When I am looking for a little more cardio, Marx Preserve offers some of the more challenging climbs with rewarding scenic views over Route 138. There are two entrances, one along Sullivan Road and another on Route 138 that is easy to miss but has good parking capability. Both start you immediately on an uphill climb that feels like it will last forever, but rewards you with varied terrain for a full body workout and great seasonal views from the top!

The varied terrain in Marx Preserve paves the way for an invigorating, full-body workout.

Durand Preserve, tucked behind Ruth Keeler Memorial Library, is the perfect spot for families. First, access to bathroom facilities within the library is key! Secondly, the Adirondack chairs and picnic tables are perfect for grabbing a book to read before your hike or sharing a post-hike snack afterward. The trail begins at a pollinator pathway full of critters to observe. Butterflies, bunnies, honeybees, and crickets are frequent visitors. This loop trail has a lot of fun climbing, crossing, and varied terrains for developing balance and coordination. Wooden planks, bridges to cross, and small rock walls to step over make this trail truly an adventure for all ages.

This family-friendly trail at Durand Preserve has bridges to cross and stone walls to climb over!

My favorite path so far has to be at Lances Preserve located at the southern intersection of Routes 116 and Route 121. Nestled in the nook of these two roads, Lances transforms you immediately into a world that feels more like a storybook than real life. It is the perfect trail for our community’s littlest feet with easy, flat terrain and a short loop trail. It follows a babbling stream that softly sings to you as the trees create art with light and shadows. Despite being settled between two major roadways in town, it maintains a feeling of serenity and safety as a lush canopy gently covers the trail. Andrew Middlebrook agrees, “In the spring, it’s one of the first places I go with all its early emergent species.” During the pandemic he also found it to be “a place I could go and get away from it all and find some peace and serenity down by the water. I valued that a lot,” he reflected.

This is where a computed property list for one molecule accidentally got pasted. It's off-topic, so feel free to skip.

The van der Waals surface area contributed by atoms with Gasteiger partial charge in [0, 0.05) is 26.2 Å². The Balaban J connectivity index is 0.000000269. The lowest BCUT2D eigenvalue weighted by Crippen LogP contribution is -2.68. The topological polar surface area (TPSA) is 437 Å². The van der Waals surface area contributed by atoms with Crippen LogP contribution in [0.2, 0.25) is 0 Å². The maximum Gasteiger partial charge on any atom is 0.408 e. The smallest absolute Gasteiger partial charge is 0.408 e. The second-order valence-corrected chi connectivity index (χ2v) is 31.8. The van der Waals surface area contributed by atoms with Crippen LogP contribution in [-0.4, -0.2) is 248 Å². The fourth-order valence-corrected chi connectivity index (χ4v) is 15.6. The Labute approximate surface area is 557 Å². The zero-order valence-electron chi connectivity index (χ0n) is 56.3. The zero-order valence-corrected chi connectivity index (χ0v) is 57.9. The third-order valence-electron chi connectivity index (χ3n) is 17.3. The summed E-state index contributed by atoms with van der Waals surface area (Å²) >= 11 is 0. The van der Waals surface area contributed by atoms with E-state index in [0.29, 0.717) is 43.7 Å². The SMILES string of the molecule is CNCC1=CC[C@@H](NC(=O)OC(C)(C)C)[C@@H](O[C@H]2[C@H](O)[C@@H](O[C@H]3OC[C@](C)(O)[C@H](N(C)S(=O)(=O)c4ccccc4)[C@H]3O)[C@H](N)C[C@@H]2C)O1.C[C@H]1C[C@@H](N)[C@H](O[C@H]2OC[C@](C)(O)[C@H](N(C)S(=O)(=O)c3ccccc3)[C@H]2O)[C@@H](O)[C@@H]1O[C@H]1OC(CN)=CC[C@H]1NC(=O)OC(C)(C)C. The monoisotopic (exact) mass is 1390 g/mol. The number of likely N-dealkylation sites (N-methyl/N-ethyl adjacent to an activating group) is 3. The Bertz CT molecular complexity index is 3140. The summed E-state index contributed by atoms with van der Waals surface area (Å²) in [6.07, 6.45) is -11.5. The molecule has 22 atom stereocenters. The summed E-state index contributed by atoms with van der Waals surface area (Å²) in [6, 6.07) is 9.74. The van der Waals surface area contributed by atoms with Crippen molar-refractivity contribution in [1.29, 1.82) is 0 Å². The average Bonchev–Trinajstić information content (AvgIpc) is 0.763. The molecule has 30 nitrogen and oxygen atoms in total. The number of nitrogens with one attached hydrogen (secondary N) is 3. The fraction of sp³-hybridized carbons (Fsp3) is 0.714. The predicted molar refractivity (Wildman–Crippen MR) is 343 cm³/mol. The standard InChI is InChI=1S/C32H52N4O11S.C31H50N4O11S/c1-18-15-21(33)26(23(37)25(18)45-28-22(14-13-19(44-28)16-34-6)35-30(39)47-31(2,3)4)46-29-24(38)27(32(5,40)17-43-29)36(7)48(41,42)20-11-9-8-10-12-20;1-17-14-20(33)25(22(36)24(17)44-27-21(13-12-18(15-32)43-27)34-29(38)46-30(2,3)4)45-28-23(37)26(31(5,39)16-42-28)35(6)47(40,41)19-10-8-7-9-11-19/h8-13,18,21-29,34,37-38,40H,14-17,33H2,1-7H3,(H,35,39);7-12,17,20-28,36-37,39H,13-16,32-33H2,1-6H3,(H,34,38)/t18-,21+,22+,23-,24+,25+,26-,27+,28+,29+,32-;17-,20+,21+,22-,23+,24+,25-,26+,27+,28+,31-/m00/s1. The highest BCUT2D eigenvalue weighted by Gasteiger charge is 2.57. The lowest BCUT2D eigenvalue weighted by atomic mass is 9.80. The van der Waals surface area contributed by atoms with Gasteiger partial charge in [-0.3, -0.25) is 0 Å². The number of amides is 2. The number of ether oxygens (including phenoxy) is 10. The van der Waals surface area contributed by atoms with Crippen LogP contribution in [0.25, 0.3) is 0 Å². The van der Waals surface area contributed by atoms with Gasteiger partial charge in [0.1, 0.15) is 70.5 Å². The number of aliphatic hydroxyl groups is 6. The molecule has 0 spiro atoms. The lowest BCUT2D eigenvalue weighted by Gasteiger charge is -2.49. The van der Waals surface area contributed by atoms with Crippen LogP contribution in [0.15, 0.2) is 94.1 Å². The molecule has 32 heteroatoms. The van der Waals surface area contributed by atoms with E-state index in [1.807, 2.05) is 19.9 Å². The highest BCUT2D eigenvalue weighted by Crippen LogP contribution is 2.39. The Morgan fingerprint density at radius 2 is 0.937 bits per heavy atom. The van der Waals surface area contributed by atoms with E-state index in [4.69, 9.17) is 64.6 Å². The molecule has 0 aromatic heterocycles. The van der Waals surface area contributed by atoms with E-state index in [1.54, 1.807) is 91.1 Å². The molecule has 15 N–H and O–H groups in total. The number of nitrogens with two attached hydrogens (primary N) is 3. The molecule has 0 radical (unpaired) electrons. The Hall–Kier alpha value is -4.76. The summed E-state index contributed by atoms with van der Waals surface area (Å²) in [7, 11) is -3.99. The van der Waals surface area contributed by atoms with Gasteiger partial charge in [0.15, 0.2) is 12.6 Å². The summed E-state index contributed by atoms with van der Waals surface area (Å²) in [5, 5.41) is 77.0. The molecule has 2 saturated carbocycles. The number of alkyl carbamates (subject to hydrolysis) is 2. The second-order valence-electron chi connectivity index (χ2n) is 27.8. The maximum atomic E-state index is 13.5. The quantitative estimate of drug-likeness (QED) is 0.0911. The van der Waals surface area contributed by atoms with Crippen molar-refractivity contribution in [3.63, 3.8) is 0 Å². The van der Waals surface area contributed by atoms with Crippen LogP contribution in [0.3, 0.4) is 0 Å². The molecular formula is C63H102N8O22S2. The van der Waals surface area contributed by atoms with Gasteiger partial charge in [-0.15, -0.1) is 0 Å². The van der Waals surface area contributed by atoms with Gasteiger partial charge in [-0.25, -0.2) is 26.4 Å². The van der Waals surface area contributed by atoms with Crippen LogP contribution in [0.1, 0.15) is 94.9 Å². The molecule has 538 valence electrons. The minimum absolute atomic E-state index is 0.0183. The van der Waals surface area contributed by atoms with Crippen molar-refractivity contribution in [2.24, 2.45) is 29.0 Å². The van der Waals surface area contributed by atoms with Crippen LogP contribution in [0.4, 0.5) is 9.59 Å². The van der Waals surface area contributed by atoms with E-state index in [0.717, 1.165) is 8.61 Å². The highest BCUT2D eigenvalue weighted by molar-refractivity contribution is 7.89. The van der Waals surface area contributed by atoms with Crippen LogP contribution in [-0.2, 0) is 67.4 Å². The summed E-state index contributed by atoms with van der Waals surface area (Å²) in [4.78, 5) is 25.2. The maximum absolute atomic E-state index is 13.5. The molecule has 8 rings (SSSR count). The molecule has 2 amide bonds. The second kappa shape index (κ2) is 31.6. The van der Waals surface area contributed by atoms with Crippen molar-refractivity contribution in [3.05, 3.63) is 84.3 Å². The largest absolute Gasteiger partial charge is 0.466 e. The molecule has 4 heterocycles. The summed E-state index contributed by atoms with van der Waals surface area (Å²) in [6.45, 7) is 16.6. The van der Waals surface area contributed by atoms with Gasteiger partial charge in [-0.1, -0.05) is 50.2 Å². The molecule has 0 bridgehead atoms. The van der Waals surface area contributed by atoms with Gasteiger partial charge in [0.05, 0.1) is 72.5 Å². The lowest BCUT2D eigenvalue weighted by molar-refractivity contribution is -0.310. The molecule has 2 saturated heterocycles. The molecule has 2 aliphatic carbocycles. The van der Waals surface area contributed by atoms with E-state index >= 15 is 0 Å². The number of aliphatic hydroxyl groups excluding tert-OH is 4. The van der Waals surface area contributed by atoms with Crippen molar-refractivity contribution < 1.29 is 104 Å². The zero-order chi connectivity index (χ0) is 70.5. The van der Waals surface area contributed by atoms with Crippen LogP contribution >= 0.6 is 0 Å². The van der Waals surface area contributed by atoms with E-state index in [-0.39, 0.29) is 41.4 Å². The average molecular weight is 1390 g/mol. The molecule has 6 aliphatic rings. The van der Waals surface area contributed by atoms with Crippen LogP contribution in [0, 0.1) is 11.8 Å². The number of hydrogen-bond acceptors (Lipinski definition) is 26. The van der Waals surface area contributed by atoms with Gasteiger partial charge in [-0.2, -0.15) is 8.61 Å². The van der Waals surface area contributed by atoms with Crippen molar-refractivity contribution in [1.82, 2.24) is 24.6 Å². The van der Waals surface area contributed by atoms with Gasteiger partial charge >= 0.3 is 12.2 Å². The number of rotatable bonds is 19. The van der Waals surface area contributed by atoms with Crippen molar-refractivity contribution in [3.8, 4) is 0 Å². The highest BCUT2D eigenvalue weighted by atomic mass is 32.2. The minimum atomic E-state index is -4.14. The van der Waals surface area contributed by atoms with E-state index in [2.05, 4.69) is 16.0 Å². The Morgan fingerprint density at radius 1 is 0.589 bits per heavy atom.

A peaceful stream along Lances Preserve provides a soothing and serene experience.

The beauty of North Salem’s natural world once again showed its power as we engaged with this bucolic town despite a global lockdown that could have delayed building a foundation in our new home. Through these preserves, we were able to continue to live healthy lives, both physically and mentally, build relationships and memories in our new hometown and connect with nature and neighbors (from a six-foot distance). I welcome you to explore all North Salem has to offer and consider becoming a member of NSOLF to support the maintenance and protection of these beautiful lands we are fortunate to live among.